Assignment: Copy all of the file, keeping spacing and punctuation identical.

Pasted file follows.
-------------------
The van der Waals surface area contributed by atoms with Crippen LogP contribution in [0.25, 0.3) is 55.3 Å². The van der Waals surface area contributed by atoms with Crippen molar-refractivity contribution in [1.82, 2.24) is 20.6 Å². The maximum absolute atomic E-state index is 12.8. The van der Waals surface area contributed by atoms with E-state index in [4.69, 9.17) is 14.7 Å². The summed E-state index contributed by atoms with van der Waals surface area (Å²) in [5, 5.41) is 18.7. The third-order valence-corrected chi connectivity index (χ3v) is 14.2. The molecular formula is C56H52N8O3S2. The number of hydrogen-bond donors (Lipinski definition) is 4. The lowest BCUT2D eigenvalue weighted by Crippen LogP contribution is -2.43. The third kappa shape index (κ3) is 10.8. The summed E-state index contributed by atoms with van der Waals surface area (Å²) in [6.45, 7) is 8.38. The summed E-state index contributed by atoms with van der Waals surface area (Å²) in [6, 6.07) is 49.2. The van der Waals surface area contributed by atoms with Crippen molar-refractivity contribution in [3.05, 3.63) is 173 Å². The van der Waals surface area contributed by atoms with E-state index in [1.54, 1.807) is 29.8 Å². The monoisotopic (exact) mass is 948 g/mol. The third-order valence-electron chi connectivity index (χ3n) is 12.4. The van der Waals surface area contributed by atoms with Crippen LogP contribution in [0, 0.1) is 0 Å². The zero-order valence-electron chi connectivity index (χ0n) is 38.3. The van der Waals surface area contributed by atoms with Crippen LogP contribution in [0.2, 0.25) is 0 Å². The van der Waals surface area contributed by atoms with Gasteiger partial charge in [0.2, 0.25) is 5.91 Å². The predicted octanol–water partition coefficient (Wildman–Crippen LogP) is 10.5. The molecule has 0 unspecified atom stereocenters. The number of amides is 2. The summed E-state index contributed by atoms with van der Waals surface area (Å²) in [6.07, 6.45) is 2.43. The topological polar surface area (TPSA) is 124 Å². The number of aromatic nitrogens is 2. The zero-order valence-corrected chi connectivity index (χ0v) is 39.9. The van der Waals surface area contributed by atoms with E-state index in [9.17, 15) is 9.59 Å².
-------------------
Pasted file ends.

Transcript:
The van der Waals surface area contributed by atoms with Crippen LogP contribution in [0.25, 0.3) is 55.3 Å². The van der Waals surface area contributed by atoms with Crippen molar-refractivity contribution in [1.82, 2.24) is 20.6 Å². The maximum absolute atomic E-state index is 12.8. The van der Waals surface area contributed by atoms with E-state index in [4.69, 9.17) is 14.7 Å². The summed E-state index contributed by atoms with van der Waals surface area (Å²) in [5, 5.41) is 18.7. The third-order valence-corrected chi connectivity index (χ3v) is 14.2. The molecular formula is C56H52N8O3S2. The number of hydrogen-bond donors (Lipinski definition) is 4. The lowest BCUT2D eigenvalue weighted by Crippen LogP contribution is -2.43. The third kappa shape index (κ3) is 10.8. The summed E-state index contributed by atoms with van der Waals surface area (Å²) in [6.45, 7) is 8.38. The summed E-state index contributed by atoms with van der Waals surface area (Å²) in [6, 6.07) is 49.2. The van der Waals surface area contributed by atoms with Crippen molar-refractivity contribution in [3.05, 3.63) is 173 Å². The van der Waals surface area contributed by atoms with E-state index in [1.54, 1.807) is 29.8 Å². The monoisotopic (exact) mass is 948 g/mol. The third-order valence-electron chi connectivity index (χ3n) is 12.4. The van der Waals surface area contributed by atoms with Crippen LogP contribution in [0, 0.1) is 0 Å². The zero-order valence-electron chi connectivity index (χ0n) is 38.3. The van der Waals surface area contributed by atoms with Crippen LogP contribution in [0.2, 0.25) is 0 Å². The van der Waals surface area contributed by atoms with Gasteiger partial charge in [0.2, 0.25) is 5.91 Å². The predicted octanol–water partition coefficient (Wildman–Crippen LogP) is 10.5. The molecule has 0 unspecified atom stereocenters. The number of amides is 2. The summed E-state index contributed by atoms with van der Waals surface area (Å²) in [6.07, 6.45) is 2.43. The topological polar surface area (TPSA) is 124 Å². The number of aromatic nitrogens is 2. The zero-order valence-corrected chi connectivity index (χ0v) is 39.9. The van der Waals surface area contributed by atoms with E-state index in [9.17, 15) is 9.59 Å².